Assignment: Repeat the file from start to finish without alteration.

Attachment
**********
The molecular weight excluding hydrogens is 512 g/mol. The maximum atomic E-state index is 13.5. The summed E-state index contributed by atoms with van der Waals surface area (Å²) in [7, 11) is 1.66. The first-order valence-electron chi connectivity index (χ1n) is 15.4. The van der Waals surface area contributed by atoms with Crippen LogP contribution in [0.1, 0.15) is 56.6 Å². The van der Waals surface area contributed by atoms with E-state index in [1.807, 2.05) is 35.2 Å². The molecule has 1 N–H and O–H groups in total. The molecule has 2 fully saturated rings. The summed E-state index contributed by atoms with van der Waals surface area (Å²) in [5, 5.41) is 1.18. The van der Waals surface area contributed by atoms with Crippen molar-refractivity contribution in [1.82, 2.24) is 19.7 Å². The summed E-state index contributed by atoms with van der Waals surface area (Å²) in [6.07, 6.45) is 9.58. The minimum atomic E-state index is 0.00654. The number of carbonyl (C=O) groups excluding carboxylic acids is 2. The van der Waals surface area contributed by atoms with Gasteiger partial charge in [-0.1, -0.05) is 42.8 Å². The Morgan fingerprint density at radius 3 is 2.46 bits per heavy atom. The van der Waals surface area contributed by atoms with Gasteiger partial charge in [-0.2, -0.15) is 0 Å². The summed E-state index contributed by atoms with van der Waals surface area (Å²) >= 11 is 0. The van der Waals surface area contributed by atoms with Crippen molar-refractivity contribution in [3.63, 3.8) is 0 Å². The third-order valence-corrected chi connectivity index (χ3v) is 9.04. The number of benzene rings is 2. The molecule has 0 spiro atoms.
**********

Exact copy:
The molecular weight excluding hydrogens is 512 g/mol. The maximum atomic E-state index is 13.5. The summed E-state index contributed by atoms with van der Waals surface area (Å²) in [7, 11) is 1.66. The first-order valence-electron chi connectivity index (χ1n) is 15.4. The van der Waals surface area contributed by atoms with Crippen LogP contribution in [0.1, 0.15) is 56.6 Å². The van der Waals surface area contributed by atoms with E-state index in [1.807, 2.05) is 35.2 Å². The molecule has 1 N–H and O–H groups in total. The molecule has 2 fully saturated rings. The summed E-state index contributed by atoms with van der Waals surface area (Å²) in [5, 5.41) is 1.18. The van der Waals surface area contributed by atoms with Crippen molar-refractivity contribution in [1.82, 2.24) is 19.7 Å². The summed E-state index contributed by atoms with van der Waals surface area (Å²) in [6.07, 6.45) is 9.58. The minimum atomic E-state index is 0.00654. The number of carbonyl (C=O) groups excluding carboxylic acids is 2. The van der Waals surface area contributed by atoms with Gasteiger partial charge in [-0.1, -0.05) is 42.8 Å². The Morgan fingerprint density at radius 3 is 2.46 bits per heavy atom. The van der Waals surface area contributed by atoms with Gasteiger partial charge in [-0.2, -0.15) is 0 Å². The summed E-state index contributed by atoms with van der Waals surface area (Å²) >= 11 is 0. The van der Waals surface area contributed by atoms with Crippen molar-refractivity contribution in [3.63, 3.8) is 0 Å². The third-order valence-corrected chi connectivity index (χ3v) is 9.04. The number of benzene rings is 2. The molecule has 0 spiro atoms.